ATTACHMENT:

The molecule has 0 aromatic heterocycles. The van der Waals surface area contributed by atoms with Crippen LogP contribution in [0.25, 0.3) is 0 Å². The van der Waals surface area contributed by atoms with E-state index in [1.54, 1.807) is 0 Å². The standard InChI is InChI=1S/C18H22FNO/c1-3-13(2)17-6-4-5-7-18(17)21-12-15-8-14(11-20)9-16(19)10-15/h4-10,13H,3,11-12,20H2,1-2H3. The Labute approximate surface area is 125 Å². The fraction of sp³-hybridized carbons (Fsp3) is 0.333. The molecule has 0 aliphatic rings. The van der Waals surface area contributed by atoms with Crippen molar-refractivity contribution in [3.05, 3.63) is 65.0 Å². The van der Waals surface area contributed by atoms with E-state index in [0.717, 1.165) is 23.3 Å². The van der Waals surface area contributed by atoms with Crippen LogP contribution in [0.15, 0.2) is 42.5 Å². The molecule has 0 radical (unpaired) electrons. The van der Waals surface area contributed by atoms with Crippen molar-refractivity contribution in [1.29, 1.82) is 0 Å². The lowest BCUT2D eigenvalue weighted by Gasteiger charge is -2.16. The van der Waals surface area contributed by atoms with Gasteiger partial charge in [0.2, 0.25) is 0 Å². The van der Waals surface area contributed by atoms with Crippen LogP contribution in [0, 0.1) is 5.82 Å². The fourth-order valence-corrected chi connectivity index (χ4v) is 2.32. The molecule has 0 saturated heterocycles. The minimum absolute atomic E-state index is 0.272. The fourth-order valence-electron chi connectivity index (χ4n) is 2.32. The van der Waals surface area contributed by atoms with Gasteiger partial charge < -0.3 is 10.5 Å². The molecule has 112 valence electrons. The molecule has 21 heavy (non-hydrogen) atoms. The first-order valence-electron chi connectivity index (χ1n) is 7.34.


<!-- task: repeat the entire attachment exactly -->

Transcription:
The molecule has 0 aromatic heterocycles. The van der Waals surface area contributed by atoms with Crippen LogP contribution in [0.25, 0.3) is 0 Å². The van der Waals surface area contributed by atoms with E-state index in [1.54, 1.807) is 0 Å². The standard InChI is InChI=1S/C18H22FNO/c1-3-13(2)17-6-4-5-7-18(17)21-12-15-8-14(11-20)9-16(19)10-15/h4-10,13H,3,11-12,20H2,1-2H3. The Labute approximate surface area is 125 Å². The fraction of sp³-hybridized carbons (Fsp3) is 0.333. The molecule has 0 aliphatic rings. The van der Waals surface area contributed by atoms with Crippen molar-refractivity contribution in [3.05, 3.63) is 65.0 Å². The van der Waals surface area contributed by atoms with E-state index in [0.717, 1.165) is 23.3 Å². The van der Waals surface area contributed by atoms with Crippen LogP contribution in [0.15, 0.2) is 42.5 Å². The molecule has 0 radical (unpaired) electrons. The van der Waals surface area contributed by atoms with Crippen molar-refractivity contribution in [1.29, 1.82) is 0 Å². The lowest BCUT2D eigenvalue weighted by Gasteiger charge is -2.16. The van der Waals surface area contributed by atoms with Gasteiger partial charge in [0.2, 0.25) is 0 Å². The van der Waals surface area contributed by atoms with Crippen LogP contribution in [0, 0.1) is 5.82 Å². The fourth-order valence-corrected chi connectivity index (χ4v) is 2.32. The molecule has 0 saturated heterocycles. The minimum absolute atomic E-state index is 0.272. The fourth-order valence-electron chi connectivity index (χ4n) is 2.32. The van der Waals surface area contributed by atoms with Gasteiger partial charge < -0.3 is 10.5 Å². The molecule has 112 valence electrons. The molecule has 21 heavy (non-hydrogen) atoms. The first-order valence-electron chi connectivity index (χ1n) is 7.34.